Human Capital and Sustainability:  preliminary findings from the OECD Human Capital Project Marco Mira d’Ercole Household ...
Structure of presentation <ul><li>Background and motivation </li></ul><ul><li>Genesis and features of OECD human capital p...
1. Background and motivation  <ul><li>Human capital/education enter policy discussions under a variety of headings, which ...
1. Background and motivation (2) <ul><li>Both of these perspectives largely rely on physical measures of human capital . T...
2. Genesis and features of OECD Project <ul><li>Joint UNECE/Eurostat/OECD WG SSD  noted that “ human capital values are no...
2. Genesis and features of OECD Project (2) <ul><li>OECD-project : launched in fall 2009 </li></ul><ul><ul><li>Participati...
<ul><li>Basic methodological assumptions: </li></ul><ul><li>An individual of a given age (s), gender and educational attai...
<ul><li>Basic methodological assumptions: </li></ul><ul><li>T hree stages  in the life cycle of each person aged between 1...
3. Preliminary results: levels <ul><li>Benchmark estimates  of human capital per capita in 2006: common assumptions on rea...
3. Preliminary results: levels (2) <ul><li>Human capital (forward-looking) and physical capital  (backward-looking, PIM) a...
3. Preliminary results: levels (3) <ul><li>Sensitivity analysis </li></ul>
3. Preliminary results: distribution <ul><li>Measure: share of human capital of each group divided by share in population ...
3. Preliminary results: distribution (2) <ul><li>By educational attainment </li></ul>
3. Preliminary results: distribution (3) <ul><li>By age of individuals </li></ul>
3. Preliminary results: volume changes <ul><li>Divisia Index, weighted average of growth rates of each demographic group b...
3. Preliminary results: volume changes (2) Sensitivity analysis (discount rate set at 4.58%) Baseline: annual real income ...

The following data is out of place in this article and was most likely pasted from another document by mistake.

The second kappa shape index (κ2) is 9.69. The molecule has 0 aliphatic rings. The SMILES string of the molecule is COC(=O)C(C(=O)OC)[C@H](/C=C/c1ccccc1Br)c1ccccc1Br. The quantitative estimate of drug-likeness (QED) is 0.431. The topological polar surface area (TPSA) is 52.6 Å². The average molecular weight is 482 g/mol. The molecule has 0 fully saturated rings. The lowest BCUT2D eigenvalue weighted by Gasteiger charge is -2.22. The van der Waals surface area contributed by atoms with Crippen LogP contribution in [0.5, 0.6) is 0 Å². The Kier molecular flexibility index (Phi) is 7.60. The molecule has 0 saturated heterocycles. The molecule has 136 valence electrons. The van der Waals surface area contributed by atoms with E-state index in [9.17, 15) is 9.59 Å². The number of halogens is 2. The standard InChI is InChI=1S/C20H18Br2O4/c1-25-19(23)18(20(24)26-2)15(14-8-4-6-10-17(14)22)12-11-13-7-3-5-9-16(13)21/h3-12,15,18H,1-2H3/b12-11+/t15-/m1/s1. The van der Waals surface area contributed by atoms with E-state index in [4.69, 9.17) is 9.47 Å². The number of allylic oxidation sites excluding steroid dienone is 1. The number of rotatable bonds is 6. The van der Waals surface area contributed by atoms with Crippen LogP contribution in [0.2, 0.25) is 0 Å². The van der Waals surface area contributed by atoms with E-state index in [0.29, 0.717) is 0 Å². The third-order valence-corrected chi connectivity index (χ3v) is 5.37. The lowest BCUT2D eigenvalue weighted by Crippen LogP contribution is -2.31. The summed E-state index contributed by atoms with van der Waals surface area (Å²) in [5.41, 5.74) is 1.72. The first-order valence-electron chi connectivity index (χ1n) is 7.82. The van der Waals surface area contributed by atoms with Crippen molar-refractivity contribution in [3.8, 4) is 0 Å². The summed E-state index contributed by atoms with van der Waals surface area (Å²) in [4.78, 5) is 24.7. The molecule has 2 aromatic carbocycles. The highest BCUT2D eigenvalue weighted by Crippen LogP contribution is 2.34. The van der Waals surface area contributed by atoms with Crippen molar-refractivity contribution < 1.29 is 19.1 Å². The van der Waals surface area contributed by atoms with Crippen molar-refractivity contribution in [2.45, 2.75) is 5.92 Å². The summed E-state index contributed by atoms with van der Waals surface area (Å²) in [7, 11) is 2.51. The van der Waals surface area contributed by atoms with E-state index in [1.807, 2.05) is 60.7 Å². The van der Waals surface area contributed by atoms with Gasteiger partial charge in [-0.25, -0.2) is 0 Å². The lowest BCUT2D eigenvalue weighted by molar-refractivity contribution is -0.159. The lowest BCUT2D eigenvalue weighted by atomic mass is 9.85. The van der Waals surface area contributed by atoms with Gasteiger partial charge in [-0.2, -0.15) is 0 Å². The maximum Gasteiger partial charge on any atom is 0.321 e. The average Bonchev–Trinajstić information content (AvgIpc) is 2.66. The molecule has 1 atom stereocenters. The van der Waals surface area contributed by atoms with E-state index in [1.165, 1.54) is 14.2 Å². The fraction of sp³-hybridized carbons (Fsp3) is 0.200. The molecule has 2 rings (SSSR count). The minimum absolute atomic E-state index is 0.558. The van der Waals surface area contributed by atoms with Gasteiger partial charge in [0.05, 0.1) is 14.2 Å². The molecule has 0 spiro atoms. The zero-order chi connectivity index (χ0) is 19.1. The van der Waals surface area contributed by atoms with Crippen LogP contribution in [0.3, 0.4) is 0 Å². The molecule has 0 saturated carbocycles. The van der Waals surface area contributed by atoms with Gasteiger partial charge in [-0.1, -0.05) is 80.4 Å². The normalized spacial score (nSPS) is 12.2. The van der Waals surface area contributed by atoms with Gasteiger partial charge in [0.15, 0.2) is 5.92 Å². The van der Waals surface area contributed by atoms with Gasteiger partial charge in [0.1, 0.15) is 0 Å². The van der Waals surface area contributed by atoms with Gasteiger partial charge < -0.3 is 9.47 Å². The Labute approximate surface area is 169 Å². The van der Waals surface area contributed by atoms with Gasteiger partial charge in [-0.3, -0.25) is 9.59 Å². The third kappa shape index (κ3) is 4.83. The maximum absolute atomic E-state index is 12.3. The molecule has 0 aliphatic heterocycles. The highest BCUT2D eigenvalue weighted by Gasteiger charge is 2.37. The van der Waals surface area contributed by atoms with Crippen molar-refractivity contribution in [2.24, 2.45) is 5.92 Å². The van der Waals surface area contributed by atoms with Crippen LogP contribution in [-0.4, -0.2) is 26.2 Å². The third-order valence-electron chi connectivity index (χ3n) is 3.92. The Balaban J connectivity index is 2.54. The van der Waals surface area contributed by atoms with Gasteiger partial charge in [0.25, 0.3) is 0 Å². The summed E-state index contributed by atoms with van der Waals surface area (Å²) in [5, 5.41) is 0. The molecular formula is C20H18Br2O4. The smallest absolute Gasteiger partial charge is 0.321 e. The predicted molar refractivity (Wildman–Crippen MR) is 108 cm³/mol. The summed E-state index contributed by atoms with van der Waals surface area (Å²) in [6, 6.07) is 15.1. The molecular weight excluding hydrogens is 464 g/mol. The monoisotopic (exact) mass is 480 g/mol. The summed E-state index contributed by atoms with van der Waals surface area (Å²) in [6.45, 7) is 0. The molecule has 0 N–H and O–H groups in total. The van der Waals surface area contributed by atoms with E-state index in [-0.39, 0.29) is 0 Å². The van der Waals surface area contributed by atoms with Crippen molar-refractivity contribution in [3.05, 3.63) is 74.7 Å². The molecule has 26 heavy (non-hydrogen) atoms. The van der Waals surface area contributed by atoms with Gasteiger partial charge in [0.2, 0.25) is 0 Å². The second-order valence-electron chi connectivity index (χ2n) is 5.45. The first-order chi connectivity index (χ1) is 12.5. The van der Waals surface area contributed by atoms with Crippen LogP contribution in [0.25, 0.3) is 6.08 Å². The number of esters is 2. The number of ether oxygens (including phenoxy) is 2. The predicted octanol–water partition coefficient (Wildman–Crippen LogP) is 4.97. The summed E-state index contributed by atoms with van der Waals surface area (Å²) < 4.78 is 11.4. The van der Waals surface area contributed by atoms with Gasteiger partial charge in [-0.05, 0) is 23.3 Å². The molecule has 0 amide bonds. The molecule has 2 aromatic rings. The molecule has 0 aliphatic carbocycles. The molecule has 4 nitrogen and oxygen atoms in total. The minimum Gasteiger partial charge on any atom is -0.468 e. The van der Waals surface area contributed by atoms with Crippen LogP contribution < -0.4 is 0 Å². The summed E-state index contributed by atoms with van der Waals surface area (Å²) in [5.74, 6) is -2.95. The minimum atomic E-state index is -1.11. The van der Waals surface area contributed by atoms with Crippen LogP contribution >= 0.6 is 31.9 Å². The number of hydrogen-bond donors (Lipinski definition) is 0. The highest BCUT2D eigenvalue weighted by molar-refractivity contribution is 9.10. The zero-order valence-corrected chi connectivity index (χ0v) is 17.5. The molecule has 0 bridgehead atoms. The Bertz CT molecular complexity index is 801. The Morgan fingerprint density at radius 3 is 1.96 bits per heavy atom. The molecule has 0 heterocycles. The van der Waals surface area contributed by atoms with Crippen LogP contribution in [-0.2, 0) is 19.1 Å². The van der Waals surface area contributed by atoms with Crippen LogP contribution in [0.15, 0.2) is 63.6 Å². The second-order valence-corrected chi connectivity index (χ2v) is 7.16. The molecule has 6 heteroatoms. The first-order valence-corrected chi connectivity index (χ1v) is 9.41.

3. Preliminary results: volume changes (3) <ul><li>Decomposition of total HC growth.  The first order partial index by gen...
3. Preliminary results: volume changes (4) <ul><ul><li>Decomposition of HC per capita growth . The contribution to growth ...
4. Developments and long-term challenges <ul><li>Where we stand? WP to be released by year-end, containing some of the res...
<ul><li>Longer-term challenges: </li></ul><ul><li>How to incorporate quality?  Qualitative measures of the cognitive skill...
<ul><li>Two examples of importance of non-economic returns of HC: OECD (2010),  Improving Health and Social Cohesion throu...
<ul><li>Marginal effects of education on political interest </li></ul>4. Developments and long-term challenges (4)
Conclusion <ul><li>Deriving monetary estimates of human capital (education) based on a consistent methodology and assumpti...
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Human Capital and Sustainability: preliminary findings from the OECD Human Capital Project

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Marco Mira d’Ercole Household Statistics and Progress Measurement OECD Statistics Directorate

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  • In the case of Norway, expressing HC as share on mainland GDP would raise the ration to 9.7 (just below Canada)
  • AUS, CAN, DNK, FRA, ITA, KOR, NLD, NZL, NOR, Average (1997-2017) 1.54, 1.61, 1.84, 1.13, 0.35, 1.84, 1.19, 1.15, 2.93,
  • Human Capital and Sustainability: preliminary findings from the OECD Human Capital Project

    1. 1. Human Capital and Sustainability: preliminary findings from the OECD Human Capital Project Marco Mira d’Ercole Household Statistics and Progress Measurement OECD Statistics Directorate
    2. 2. Structure of presentation <ul><li>Background and motivation </li></ul><ul><li>Genesis and features of OECD human capital project </li></ul><ul><li>Preliminary results </li></ul><ul><li>Planned developments and long-term challenges </li></ul>
    3. 3. 1. Background and motivation <ul><li>Human capital/education enter policy discussions under a variety of headings, which shape the perspective taken on measurement : </li></ul><ul><li>As determinants of economic growth (long OECD-tradition): </li></ul><ul><ul><li>Arnold, Bassanini, Scarpetta (2007): long-run effect on GDP of 1 additional year of education about 6-9 points (within range of estimates of private returns to schooling from micro-analyses) </li></ul></ul><ul><ul><li>OECD (2010), High Costs of Low Educational Performance : an increase of one standard deviation in PISA (maths) scores (100 points) would boost GDP growth by 1.8 points (controlling for educational attainment), equivalent to increase of OECD GDP by USD 115 trillion over lifetime of the generation born in 2010 </li></ul></ul><ul><li>As determinant of income and earnings inequality: </li></ul><ul><ul><li>OECD (2008), Growing Unequal? on trends and determinants of income inequality (stressed role of market income inequality) </li></ul></ul><ul><ul><li>Several Employment Outlook chapters on education and labour market performance </li></ul></ul><ul><ul><li>OECD (2007), No more Failures, proposed (PISA) measures on i) “minimum standards of educational competences for students” (poverty) and ii) “personal and family circumstances to achieving educational potential” (inequality) </li></ul></ul>